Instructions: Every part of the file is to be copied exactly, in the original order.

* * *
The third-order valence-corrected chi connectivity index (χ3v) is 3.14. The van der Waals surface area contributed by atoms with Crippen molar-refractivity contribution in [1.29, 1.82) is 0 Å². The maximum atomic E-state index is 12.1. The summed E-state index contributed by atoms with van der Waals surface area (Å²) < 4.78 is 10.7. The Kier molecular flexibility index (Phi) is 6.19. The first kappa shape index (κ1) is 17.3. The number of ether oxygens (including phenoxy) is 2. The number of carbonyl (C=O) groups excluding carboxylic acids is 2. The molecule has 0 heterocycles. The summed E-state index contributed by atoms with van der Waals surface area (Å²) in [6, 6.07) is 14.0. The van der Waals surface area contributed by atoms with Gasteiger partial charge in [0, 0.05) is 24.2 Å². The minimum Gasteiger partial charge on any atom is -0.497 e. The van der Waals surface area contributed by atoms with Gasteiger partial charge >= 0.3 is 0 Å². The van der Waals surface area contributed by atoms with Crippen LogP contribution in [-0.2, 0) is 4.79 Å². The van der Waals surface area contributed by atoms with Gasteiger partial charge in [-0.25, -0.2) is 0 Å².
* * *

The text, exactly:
The third-order valence-corrected chi connectivity index (χ3v) is 3.14. The van der Waals surface area contributed by atoms with Crippen molar-refractivity contribution in [1.29, 1.82) is 0 Å². The maximum atomic E-state index is 12.1. The summed E-state index contributed by atoms with van der Waals surface area (Å²) < 4.78 is 10.7. The Kier molecular flexibility index (Phi) is 6.19. The first kappa shape index (κ1) is 17.3. The number of ether oxygens (including phenoxy) is 2. The number of carbonyl (C=O) groups excluding carboxylic acids is 2. The molecule has 0 heterocycles. The summed E-state index contributed by atoms with van der Waals surface area (Å²) in [6, 6.07) is 14.0. The van der Waals surface area contributed by atoms with Gasteiger partial charge in [0, 0.05) is 24.2 Å². The minimum Gasteiger partial charge on any atom is -0.497 e. The van der Waals surface area contributed by atoms with Gasteiger partial charge >= 0.3 is 0 Å². The van der Waals surface area contributed by atoms with Crippen LogP contribution in [-0.2, 0) is 4.79 Å². The van der Waals surface area contributed by atoms with Gasteiger partial charge in [-0.25, -0.2) is 0 Å².